Spotlight Talk: Hannah Klemm

December 11, 2017

The Kemper Art Museum’s Spotlight Series of online essays invites both established and emerging scholars to offer an array of perspectives on a range of artworks in the Museum’s collection. Each season gallery talks provide visitors the chance to join the authors for deeper analysis and stimulating conversation.

Hannah Klemm, assistant curator of modern and contemporary art, Saint Louis Art Museum, leads a discusssion of Corinne Wasmuht’s large-scale painting Llanganuco Falls (2008), which blurs boundaries between realism and abstraction, momentum and stillness, perspectival depth and flatness. The painting is based on images of waterfalls, mountains, and forest pathways that are digitally collaged to create a fictional pictorial space. Incorporating technology into the painting process, the artist used Photoshop and other digital methods before building up layers of glaze on wood, resulting in a luminous painted surface. While the work is clearly contemporary in its medium and aesthetics, this Spotlight talk will consider not only its relation to our technologically mediated world, but also how it recalls artistic traditions of the 19th century, including German Romantic landscape painting.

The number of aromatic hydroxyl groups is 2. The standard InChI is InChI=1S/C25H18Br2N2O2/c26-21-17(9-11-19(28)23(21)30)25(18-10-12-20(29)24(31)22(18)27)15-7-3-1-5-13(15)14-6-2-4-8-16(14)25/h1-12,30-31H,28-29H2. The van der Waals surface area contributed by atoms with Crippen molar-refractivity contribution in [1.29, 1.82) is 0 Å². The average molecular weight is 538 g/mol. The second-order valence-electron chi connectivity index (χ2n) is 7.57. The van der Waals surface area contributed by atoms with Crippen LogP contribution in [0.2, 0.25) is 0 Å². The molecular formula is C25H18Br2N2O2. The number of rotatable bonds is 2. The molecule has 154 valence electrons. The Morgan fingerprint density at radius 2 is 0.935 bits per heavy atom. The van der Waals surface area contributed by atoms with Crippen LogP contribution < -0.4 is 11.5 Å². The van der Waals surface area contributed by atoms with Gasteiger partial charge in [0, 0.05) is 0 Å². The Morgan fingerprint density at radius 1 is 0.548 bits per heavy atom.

Available in the Museum shop, Spotlights: Collected by the Mildred Lane Kemper Art Museum features a selection of 46 Spotlight essays, highlights from the ongoing scholarly project. Members receive a 10% discount.

Free and open to the public

Parking on the Danforth Campus is limited due to construction. View complete parking and accessibility information here.

Image credit

Corinne Wasmuht (German, b. 1964), Llanganuco Falls, 2008. Oil on wood, 117 1/4 x 153 1/2" (overall). Mildred Lane Kemper Art Museum, Washington University in St. Louis. University purchase with funds from the David Woods Kemper Memorial Foundation, 2011.